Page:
2016-04-01

    The present study evaluates the microstructure in as-cast uranium rich U–Zr alloys, an important subsystem of U–Pu–Zr ternary metallic nuclear reactor fuel, as a function of the Zr content, from 2wt.% to 15wt.%Zr. It has been previously suggested that the unique intermetallic compound δ phase in U–Zr alloys is only present in as-cast U–Zr alloys with a Zr content exceeding 10wt.%Zr. However, our analysis of transmission electron microscopy (TEM) data shows that the δ phase is common to all as-cast alloys studied in this work. Furthermore, specific coherent orientation relationship is found between the α and δ phases, consistent with previous findings, and a third variant is discovered in this paper. - Highlights: • Initially, lattice parameter of as-cast U–Zr alloys decrease with the increasing Zr content, and then increase. • XRD data show the presence of δ-UZr{sub 2} phase in as-cast U–Zr alloys with a Zr content of more than 8wt.% Zr. • Finding δ-UZr{sub 2} phase exists in all as-cast uranium rich U–Zr alloys, even for alloys with a lean Zr content. • Three kinds of preferential orientations of the δ phase grow.

  6. Optimization of Micro-Alloying Elements for Mechanical Properties in Normalized Cast Steel Using Taguchi Technique

    Directory of Open Access Journals (Sweden)

    Chokkalingam B.

    2017-06-01

    Full Text Available In this study, Taguchi method is used to find out the effect of micro alloying elements like vanadium, niobium and titanium on the hardness and tensile strength of the normalized cast steel. Based on this method, plan of experiments were made by using orthogonal arrays to acquire the data on hardness and tensile strength. The signal to noise ratio and analysis of variance (ANOVA are used to investigate the effect of these micro alloying elements on these two mechanical properties of the micro alloyed normalized cast steel. The results indicated that in the micro alloyed normalized cast steel both these properties increases when compared to non-micro-alloyed normalized cast steel. The effect of niobium addition was found to be significantly higher to obtain higher hardness and tensile strength when compared to other micro alloying elements. The maximum hardness of 200HV and the maximum tensile strength of 780 N/mm2 were obtained in 0.05%Nb addition micro alloyed normalized cast steel. Micro-alloyed with niobium normalized cast steel have the finest and uniform microstructure and fine pearlite colonies distributed uniformly in the ferrite. The optimum condition to obtain higher hardness and tensile strength were determined. The results were verified with experiments.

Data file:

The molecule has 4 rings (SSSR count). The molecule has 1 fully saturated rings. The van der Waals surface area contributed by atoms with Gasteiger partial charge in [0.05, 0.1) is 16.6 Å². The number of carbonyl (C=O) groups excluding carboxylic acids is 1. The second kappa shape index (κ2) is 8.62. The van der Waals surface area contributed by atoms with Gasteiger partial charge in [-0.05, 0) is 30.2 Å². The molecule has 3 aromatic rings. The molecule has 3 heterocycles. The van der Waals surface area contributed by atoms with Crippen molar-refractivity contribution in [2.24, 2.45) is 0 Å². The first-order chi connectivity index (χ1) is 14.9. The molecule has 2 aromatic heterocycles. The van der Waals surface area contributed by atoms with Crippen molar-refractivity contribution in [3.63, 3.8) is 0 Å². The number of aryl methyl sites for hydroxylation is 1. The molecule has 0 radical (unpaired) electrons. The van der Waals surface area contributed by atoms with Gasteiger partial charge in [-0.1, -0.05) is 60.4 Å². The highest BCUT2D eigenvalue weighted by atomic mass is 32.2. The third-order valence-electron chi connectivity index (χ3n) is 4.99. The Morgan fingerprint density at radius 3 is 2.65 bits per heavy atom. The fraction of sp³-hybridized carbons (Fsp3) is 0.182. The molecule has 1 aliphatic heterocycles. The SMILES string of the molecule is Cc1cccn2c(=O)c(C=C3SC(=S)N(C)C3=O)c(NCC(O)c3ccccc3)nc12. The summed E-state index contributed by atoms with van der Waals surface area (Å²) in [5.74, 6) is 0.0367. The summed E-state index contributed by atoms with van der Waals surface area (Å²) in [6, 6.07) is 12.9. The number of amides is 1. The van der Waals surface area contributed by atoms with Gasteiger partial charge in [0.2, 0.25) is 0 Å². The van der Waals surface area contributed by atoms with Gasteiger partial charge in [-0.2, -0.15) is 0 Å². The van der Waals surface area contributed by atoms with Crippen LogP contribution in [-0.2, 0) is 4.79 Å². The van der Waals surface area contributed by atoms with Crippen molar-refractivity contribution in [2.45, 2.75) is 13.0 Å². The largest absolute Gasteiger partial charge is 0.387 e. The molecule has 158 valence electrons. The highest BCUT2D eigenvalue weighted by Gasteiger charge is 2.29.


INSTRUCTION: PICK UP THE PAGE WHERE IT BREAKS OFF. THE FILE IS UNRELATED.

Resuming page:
7. A process chain for integrating piezoelectric transducers into aluminum die castings to generate smart lightweight structures

    Directory of Open Access Journals (Sweden)

    Stefan Stein

    Full Text Available The application of piezoelectric transducers to structural body parts of machines or vehicles enables the combination of passive mechanical components with sensor and actuator functions in one single structure. According to Herold et al. [1] and Staeves [2] this approach indicates significant potential regarding smart lightweight construction. To obtain the highest yield, the piezoelectric transducers need to be integrated into the flux of forces (load path of load bearing structures. Application in a downstream process reduces yield and process efficiency during manufacturing and operation, due to the necessity of a subsequent process step of sensor/actuator application. The die casting process offers the possibility for integration of piezoelectric transducers into metal structures. Aluminum castings are particularly favorable due to their high quality and feasibility for high unit production at low cost (Brunhuber [3], Nogowizin [4]. Such molded aluminum parts with integrated piezoelectric transducers enable functions like active vibration damping, structural health monitoring or energy harvesting resulting in significant possibilities of weight reduction, which is an increasingly important driving force of automotive and aerospace industry (Klein [5], Siebenpfeiffer [6] due to increasingly stringent environmental protection laws. In the scope of those developments, this paper focuses on the entire process chain enabling the generation of lightweight metal structures with sensor and actuator function, starting from the manufacturing of piezoelectric modules over electrical and mechanical bonding to the integration of such modules into aluminum (Al matrices by die casting. To achieve this challenging goal, piezoceramic sensors/actuator modules, so-called LTCC/PZT modules (LPM were developed, since ceramic based piezoelectric modules are more likely to withstand the thermal stress of about 700 °C introduced by the casting process (Flössel et

  8. Fatigue Life Prediction in Rapid Die Casting - Preliminary Work in View of Current Research

    International Nuclear Information System (INIS)

    Chuan Huat Ng; Grote, Karl-Heinrich; Baehr, Ruediger

    2007-01-01